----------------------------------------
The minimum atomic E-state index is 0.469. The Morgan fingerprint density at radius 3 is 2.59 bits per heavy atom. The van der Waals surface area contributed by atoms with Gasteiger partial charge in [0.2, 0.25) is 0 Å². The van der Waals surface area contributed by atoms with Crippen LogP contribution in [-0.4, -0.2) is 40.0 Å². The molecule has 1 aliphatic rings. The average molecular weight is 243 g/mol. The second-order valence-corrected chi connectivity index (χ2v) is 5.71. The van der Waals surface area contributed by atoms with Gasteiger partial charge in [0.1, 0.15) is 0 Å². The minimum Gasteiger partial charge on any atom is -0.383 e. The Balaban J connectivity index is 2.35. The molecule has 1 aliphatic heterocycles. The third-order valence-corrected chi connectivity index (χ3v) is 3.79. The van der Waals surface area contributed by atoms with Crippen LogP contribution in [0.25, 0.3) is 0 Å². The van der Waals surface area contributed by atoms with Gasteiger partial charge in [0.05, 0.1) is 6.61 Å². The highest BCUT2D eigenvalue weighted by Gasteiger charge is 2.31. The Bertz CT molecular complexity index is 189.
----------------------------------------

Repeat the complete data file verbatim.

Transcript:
The minimum atomic E-state index is 0.469. The Morgan fingerprint density at radius 3 is 2.59 bits per heavy atom. The van der Waals surface area contributed by atoms with Gasteiger partial charge in [0.2, 0.25) is 0 Å². The van der Waals surface area contributed by atoms with Crippen LogP contribution in [-0.4, -0.2) is 40.0 Å². The molecule has 1 aliphatic rings. The average molecular weight is 243 g/mol. The second-order valence-corrected chi connectivity index (χ2v) is 5.71. The van der Waals surface area contributed by atoms with Gasteiger partial charge in [0.1, 0.15) is 0 Å². The minimum Gasteiger partial charge on any atom is -0.383 e. The Balaban J connectivity index is 2.35. The molecule has 1 aliphatic heterocycles. The third-order valence-corrected chi connectivity index (χ3v) is 3.79. The van der Waals surface area contributed by atoms with Crippen LogP contribution in [0.25, 0.3) is 0 Å². The van der Waals surface area contributed by atoms with Gasteiger partial charge in [0.05, 0.1) is 6.61 Å². The highest BCUT2D eigenvalue weighted by Gasteiger charge is 2.31. The Bertz CT molecular complexity index is 189.